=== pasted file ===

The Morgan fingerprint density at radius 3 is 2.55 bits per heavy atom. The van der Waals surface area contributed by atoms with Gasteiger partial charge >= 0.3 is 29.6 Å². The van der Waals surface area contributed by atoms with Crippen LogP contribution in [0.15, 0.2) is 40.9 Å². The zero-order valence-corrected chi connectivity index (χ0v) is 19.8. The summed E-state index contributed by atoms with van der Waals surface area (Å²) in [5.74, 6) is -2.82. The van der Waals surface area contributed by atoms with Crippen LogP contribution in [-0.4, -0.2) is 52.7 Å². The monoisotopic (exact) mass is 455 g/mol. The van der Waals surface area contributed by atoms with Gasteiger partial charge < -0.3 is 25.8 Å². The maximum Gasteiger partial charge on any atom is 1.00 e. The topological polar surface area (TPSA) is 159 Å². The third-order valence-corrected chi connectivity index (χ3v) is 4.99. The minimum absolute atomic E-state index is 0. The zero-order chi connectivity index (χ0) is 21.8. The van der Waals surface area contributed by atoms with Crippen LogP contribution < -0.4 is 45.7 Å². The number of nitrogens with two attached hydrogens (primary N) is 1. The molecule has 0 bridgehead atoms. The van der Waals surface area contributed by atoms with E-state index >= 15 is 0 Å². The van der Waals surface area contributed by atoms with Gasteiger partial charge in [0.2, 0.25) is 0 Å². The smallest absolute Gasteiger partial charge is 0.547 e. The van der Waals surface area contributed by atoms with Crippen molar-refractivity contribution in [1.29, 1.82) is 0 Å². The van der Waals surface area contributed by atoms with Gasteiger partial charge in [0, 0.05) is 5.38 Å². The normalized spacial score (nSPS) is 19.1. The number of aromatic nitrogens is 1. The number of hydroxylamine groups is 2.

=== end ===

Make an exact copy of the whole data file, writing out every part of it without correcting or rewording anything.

The Morgan fingerprint density at radius 3 is 2.55 bits per heavy atom. The van der Waals surface area contributed by atoms with Gasteiger partial charge >= 0.3 is 29.6 Å². The van der Waals surface area contributed by atoms with Crippen LogP contribution in [0.15, 0.2) is 40.9 Å². The zero-order valence-corrected chi connectivity index (χ0v) is 19.8. The summed E-state index contributed by atoms with van der Waals surface area (Å²) in [5.74, 6) is -2.82. The van der Waals surface area contributed by atoms with Crippen LogP contribution in [-0.4, -0.2) is 52.7 Å². The monoisotopic (exact) mass is 455 g/mol. The van der Waals surface area contributed by atoms with Gasteiger partial charge < -0.3 is 25.8 Å². The maximum Gasteiger partial charge on any atom is 1.00 e. The topological polar surface area (TPSA) is 159 Å². The third-order valence-corrected chi connectivity index (χ3v) is 4.99. The minimum absolute atomic E-state index is 0. The zero-order chi connectivity index (χ0) is 21.8. The van der Waals surface area contributed by atoms with Crippen LogP contribution < -0.4 is 45.7 Å². The number of nitrogens with two attached hydrogens (primary N) is 1. The molecule has 0 bridgehead atoms. The van der Waals surface area contributed by atoms with E-state index >= 15 is 0 Å². The van der Waals surface area contributed by atoms with Gasteiger partial charge in [0.2, 0.25) is 0 Å². The smallest absolute Gasteiger partial charge is 0.547 e. The van der Waals surface area contributed by atoms with Crippen molar-refractivity contribution in [1.29, 1.82) is 0 Å². The van der Waals surface area contributed by atoms with Gasteiger partial charge in [0, 0.05) is 5.38 Å². The normalized spacial score (nSPS) is 19.1. The number of aromatic nitrogens is 1. The number of hydroxylamine groups is 2.